There are tons of supplements are available in health food stores, outlets dedicated wholly to dietary and lifestyle supplements, supermarkets, and e-commerce retailers. While many of them provide some benefit – in general, a very limited level of positive results directly related to a particular supplement’s use – few supplements have been proven to yield positive results. As such, it’s misleading for supplement manufacturers to label or market their products as having benefits when they haven’t undergone clinical trials or have been researched thoroughly enough to have their claims substantiated.
Elysium Health is different than many other supplement manufacturers, researchers, and marketers, as their sole product – Basis – has been proven to work thanks to a clinical trial that was conducted earlier this year.
Basis is made up of six ingredients, three of which are found in the capsule that contains the powdered ingredients inside. The central ingredient is nicotinamide riboside, a chemical substance that creates nicotinamide adenine dinucleotide once it’s processed by the human body. Basis’ secondarily active ingredient is pterostilbene, a sirtuin activator that only works in the direct presence of NAD+ (short for nicotinamide adenine dinucleotide), although the positive sign indicates that it has a positive charge, in this case having two extra electrons.
Silica is also found within each capsule of Basis, and is intended to lengthen the life of the supplement. The three ingredients that make up each capsule, the barriers between the powdered active ingredients, including silica, plus microcrystalline cellulose, vegetable magnesium stearate, and hypromellose.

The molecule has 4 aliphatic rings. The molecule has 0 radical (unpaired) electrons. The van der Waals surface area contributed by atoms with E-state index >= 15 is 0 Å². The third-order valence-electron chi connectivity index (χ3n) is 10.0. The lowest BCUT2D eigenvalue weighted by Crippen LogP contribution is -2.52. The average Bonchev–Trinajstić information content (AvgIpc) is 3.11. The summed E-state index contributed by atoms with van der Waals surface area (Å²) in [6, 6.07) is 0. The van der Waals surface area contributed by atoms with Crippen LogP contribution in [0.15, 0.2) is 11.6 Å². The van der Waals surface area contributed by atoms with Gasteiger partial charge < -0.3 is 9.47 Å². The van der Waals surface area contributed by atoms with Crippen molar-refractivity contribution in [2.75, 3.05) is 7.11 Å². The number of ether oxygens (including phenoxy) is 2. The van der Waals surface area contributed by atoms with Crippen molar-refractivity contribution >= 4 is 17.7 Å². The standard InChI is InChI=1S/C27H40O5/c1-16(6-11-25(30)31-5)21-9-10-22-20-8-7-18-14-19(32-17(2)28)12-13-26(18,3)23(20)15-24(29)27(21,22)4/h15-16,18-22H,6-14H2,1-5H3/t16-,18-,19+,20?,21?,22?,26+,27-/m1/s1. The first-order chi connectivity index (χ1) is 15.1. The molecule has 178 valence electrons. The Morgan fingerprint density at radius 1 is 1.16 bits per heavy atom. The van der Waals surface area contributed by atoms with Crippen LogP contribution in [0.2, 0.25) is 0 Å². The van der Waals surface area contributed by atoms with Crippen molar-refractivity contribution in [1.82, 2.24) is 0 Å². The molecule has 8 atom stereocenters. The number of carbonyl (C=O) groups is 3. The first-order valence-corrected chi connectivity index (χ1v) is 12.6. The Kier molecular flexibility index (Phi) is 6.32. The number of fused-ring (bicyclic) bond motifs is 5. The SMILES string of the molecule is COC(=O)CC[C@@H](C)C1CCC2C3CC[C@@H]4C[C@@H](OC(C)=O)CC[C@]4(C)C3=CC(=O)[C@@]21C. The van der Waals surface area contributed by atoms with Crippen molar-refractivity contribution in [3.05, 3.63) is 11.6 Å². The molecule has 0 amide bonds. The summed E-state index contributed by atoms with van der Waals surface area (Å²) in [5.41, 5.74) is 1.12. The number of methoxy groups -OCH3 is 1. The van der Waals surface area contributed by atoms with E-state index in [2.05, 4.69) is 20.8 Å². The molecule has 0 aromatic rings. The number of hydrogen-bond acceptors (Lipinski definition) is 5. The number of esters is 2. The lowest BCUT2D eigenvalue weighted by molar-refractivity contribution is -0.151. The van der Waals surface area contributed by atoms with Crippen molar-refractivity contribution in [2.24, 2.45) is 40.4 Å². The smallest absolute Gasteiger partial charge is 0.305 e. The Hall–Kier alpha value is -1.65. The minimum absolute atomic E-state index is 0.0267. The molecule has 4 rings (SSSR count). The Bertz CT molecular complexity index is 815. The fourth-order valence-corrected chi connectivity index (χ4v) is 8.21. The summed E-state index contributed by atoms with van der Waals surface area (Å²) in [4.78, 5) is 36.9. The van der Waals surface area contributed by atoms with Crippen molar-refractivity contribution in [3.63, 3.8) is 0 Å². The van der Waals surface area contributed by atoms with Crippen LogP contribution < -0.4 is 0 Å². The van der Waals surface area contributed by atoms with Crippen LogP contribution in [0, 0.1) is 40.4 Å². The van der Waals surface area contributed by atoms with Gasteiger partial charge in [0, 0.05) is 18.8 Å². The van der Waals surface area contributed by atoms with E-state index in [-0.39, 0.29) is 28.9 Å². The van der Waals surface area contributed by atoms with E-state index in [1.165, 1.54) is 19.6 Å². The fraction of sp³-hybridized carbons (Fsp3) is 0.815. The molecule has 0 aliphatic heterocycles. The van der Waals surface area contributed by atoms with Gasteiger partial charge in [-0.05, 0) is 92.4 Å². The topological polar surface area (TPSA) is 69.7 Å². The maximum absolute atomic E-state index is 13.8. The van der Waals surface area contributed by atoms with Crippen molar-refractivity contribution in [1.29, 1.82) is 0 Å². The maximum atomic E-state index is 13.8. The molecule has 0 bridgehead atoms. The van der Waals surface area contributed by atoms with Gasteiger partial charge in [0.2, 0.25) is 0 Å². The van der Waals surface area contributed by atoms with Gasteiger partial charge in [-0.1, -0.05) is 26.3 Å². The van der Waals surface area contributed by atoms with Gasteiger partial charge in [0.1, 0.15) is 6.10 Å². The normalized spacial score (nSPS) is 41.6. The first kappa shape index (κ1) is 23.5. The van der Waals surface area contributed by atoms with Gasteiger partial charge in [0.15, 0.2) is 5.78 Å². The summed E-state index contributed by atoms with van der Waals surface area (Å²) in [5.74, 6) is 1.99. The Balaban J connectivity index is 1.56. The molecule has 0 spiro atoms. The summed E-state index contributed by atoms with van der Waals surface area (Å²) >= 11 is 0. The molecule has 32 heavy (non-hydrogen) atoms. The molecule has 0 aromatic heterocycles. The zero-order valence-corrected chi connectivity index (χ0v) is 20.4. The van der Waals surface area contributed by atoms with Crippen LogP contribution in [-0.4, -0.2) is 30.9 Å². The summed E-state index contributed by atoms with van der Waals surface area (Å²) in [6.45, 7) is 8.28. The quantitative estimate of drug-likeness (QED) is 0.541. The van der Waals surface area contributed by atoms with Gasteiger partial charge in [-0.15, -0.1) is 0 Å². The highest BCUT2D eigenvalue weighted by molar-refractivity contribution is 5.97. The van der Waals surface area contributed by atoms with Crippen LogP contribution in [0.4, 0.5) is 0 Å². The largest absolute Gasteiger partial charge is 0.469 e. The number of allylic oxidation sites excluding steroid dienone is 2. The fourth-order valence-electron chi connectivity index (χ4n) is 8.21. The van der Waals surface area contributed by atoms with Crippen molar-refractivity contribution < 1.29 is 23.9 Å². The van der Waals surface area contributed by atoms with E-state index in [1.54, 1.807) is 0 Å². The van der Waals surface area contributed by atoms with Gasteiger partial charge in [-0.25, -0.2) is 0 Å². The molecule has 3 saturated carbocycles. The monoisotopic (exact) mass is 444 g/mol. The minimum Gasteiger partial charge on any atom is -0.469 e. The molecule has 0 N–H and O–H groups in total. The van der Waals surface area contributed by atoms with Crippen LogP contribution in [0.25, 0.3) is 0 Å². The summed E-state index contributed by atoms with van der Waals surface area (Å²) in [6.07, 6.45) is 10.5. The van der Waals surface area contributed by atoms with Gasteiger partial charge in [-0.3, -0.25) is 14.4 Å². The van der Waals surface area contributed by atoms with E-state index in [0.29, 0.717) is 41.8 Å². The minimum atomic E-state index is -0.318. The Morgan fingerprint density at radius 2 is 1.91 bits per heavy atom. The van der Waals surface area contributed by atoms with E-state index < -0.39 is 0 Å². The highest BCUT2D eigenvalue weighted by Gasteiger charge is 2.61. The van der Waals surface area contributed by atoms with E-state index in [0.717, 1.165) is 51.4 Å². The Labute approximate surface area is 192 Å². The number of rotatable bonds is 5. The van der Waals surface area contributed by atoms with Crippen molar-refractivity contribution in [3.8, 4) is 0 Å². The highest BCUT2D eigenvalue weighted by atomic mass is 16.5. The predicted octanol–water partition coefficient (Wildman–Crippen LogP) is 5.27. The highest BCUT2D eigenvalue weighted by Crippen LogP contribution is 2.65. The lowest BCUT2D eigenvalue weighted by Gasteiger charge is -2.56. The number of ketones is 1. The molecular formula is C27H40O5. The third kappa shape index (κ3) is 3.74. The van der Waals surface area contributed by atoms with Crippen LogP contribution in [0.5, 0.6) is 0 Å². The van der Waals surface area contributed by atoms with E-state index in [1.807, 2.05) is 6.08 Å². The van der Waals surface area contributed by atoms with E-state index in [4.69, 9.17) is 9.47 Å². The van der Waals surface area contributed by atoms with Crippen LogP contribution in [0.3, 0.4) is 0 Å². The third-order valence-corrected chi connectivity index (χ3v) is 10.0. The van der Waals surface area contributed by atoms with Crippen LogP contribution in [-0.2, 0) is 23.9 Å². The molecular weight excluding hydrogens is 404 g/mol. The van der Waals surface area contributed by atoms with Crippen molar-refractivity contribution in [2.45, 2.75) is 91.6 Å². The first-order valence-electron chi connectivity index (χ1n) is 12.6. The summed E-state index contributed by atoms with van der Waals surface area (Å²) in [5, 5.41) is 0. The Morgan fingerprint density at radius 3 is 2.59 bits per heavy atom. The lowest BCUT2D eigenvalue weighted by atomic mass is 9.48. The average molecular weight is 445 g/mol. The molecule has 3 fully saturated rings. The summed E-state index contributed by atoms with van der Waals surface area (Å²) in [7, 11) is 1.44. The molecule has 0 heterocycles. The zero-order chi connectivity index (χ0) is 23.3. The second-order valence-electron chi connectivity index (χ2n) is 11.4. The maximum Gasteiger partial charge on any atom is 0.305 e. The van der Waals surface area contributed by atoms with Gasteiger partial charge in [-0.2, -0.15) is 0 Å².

Although Basis has not been evaluated by the United States Food and Drug Administration, the oversight organization that deals with the testing and potential approval of medications used in the United States, Basis has, in fact, been subject to a clinical trial.
Funded by Elysium Health themselves, the clinical trial sought out to see if taking a combination of nicotinamide riboside and pterostilbene, 250 and 50 milligrams of each, respectively, would increase the blood serum concentrations of NAD+.
As the scientists and business people confident enough in the assumptions made about the combination’s benefits thought, the above mixture of nicotinamide riboside and pterostilbene increased NAD+. To maintain a steady level of NAD+ over periods of time, simply taking them on a daily basis would suffice.
Each of the 120 people that participated in the trial weren’t certain if they were taking a placebo, one-half dose of Basis’ equivalent ingredients – Elysium Health recommends healthy adults take two capsules per day – or a full dose of Basis’ equivalent. The results indicated that, in participants that took 250 milligrams of nicotinamide riboside and 50 milligrams of pterostilbene on a daily regimen for at least 28 days, participants’ average levels of NAD+ rose 40 percent. Participants that took twice the above amount saw, on average, their levels of NAD+ rise 90 percent.